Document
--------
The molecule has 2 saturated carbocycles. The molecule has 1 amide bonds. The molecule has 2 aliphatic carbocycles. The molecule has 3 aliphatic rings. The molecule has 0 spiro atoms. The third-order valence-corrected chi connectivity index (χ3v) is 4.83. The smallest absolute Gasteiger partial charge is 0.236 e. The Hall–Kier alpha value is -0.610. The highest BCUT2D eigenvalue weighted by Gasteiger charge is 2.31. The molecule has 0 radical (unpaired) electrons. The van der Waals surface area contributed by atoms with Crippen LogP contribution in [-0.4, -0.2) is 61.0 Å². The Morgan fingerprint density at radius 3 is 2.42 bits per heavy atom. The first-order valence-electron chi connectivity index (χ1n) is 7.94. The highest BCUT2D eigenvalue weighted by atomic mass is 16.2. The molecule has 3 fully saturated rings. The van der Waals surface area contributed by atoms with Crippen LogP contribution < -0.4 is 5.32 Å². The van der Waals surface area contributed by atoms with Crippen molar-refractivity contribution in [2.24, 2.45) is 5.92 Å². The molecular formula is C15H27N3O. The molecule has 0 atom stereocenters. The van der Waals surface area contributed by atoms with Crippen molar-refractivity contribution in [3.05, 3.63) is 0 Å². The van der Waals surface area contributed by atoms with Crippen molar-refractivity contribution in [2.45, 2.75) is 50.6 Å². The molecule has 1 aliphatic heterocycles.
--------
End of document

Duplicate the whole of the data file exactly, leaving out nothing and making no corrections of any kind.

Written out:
The molecule has 2 saturated carbocycles. The molecule has 1 amide bonds. The molecule has 2 aliphatic carbocycles. The molecule has 3 aliphatic rings. The molecule has 0 spiro atoms. The third-order valence-corrected chi connectivity index (χ3v) is 4.83. The smallest absolute Gasteiger partial charge is 0.236 e. The Hall–Kier alpha value is -0.610. The highest BCUT2D eigenvalue weighted by Gasteiger charge is 2.31. The molecule has 0 radical (unpaired) electrons. The van der Waals surface area contributed by atoms with Crippen LogP contribution in [-0.4, -0.2) is 61.0 Å². The Morgan fingerprint density at radius 3 is 2.42 bits per heavy atom. The first-order valence-electron chi connectivity index (χ1n) is 7.94. The highest BCUT2D eigenvalue weighted by atomic mass is 16.2. The molecule has 3 fully saturated rings. The van der Waals surface area contributed by atoms with Crippen LogP contribution < -0.4 is 5.32 Å². The van der Waals surface area contributed by atoms with Crippen molar-refractivity contribution in [2.24, 2.45) is 5.92 Å². The molecular formula is C15H27N3O. The molecule has 0 atom stereocenters. The van der Waals surface area contributed by atoms with Crippen molar-refractivity contribution in [3.05, 3.63) is 0 Å². The van der Waals surface area contributed by atoms with Crippen molar-refractivity contribution in [2.45, 2.75) is 50.6 Å². The molecule has 1 aliphatic heterocycles.